I was nominated for “Special Friends Day,” about 2 weeks ago for my niece’s school and, well, since I’m not crazy, I accepted. OK, I wasn’t nominated, nor was anyone else, it’s just a day for grandparents or relatives to come in and spend some time with the kids at school. Nonetheless, I was thrilled and honored for the “nomination,” and grateful I was able to spend some special time, one on one, with my niece, Olivia.
During the snacks and stories, all the kids sat around in a big circle enjoying pizza and drinking some water while one of the teachers read stories. I couldn’t help but notice one of the other special friends standing right in front of me, likely a Grandfather, who was very well dressed in an expensive suit. He just seemed irritated, and was constantly checking his phone, like he had an itch he couldn’t stop scratching. I noticed this and thought it was a little rude, but it didn’t really bother me that much.
But at one point his special friend, his grandson, announced he was out of water. The teacher, who was reading a story to the other 30 kids, didn’t immediately notice the child’s call for water. Without skipping a beat, the “power Grandpa” huffed and puffed in disgust when his grandson was not immediately serviced and went to the front of the room to refill the water, his grandson’s water, with a look of extreme irritation on his face. I immediately felt anger bubble up within me…”Who is this guy?” “Who does he think he is?” “Does he think this is a 5 star restaurant?” I was amazed at how quickly I went from just enjoying being a part of my niece’s world to feeling angry and somewhat disgusted. An almost 180 degree change in my mood in the moment all without a word from “Power Grandpa.” But that was my fault, my own doing, not his.
“Everything can be taken from a man but one thing: the last of the human freedoms—to choose one’s attitude in any given set of circumstances, to choose one’s own way.”
― Viktor E. Frankl, Man’s Search for Meaning
I first read Frankl’s book, “Man’s Search for Meaning,” in high school and I have to admit it didn’t really stick then. I marveled at his story, and his incredible will to learn, to recognize and hold his great power within truly horrible conditions (For those who don’t know, check out wikipedia link). But in recent years his words and lessons have resonated more for me.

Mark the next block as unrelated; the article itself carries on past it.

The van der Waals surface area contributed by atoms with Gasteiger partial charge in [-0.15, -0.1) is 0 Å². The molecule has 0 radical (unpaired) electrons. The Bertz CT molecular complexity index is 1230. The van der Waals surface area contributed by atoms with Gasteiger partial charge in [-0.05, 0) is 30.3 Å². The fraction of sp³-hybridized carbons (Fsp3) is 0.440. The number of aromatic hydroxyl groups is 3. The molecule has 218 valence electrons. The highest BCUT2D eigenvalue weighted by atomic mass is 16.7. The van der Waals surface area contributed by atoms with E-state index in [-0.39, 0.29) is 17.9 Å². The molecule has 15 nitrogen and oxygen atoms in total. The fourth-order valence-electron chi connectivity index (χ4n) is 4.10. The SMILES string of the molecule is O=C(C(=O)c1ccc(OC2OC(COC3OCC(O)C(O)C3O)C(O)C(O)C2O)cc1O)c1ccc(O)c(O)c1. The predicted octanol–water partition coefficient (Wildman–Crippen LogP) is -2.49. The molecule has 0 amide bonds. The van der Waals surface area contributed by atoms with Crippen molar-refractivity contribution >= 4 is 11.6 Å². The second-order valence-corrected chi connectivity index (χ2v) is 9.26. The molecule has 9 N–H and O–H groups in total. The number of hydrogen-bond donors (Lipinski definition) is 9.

Along with Viktor Frankl, Stephen Covey discusses this notion quite a bit. Covey rightfully points out that our minds are constantly receiving outside stimulus and often times we’re simply responding without any awareness. What makes us different from animals, he says, is we have a very real choice in the gap between stimulus and response. We can choose how we respond, how we perceive the stimulus in our own lives and yet we rarely do. I certainly let PG (Power Grandpa) trigger a grumpy response in an otherwise happy moment. I forfeited my choice.
It’s important to point out that having this choice doesn’t mean we can’t ever be annoyed with the PG’s of the world. I mean the guy was being a bit of a jerk, so being annoyed is probably warranted in that situation. But it is even more important to understand that I was part of that situation, an active and responsible party, and I was choosing to be bothered by him. I could have gone a different direction. I didn’t have to allow his behavior to affect me, and could have easily ignored him or dismissed him. I could have given him a pass…maybe it was a rough day, or a rough week, stressful work situation or a rough moment for an otherwise friendly guy. Who knows?
Ultimately I’m grateful for my little PG interaction as it served as a real life reminder…in each moment, the choice is mine.
(I have said many times before…I’m trying to write more. I felt more compelled to write this post as I’m working on my own little short list of “Things I’ve learned” for my soon to be born son or daughter, who is due any day now. I will write weekly, with some baby disruptions, going forward.)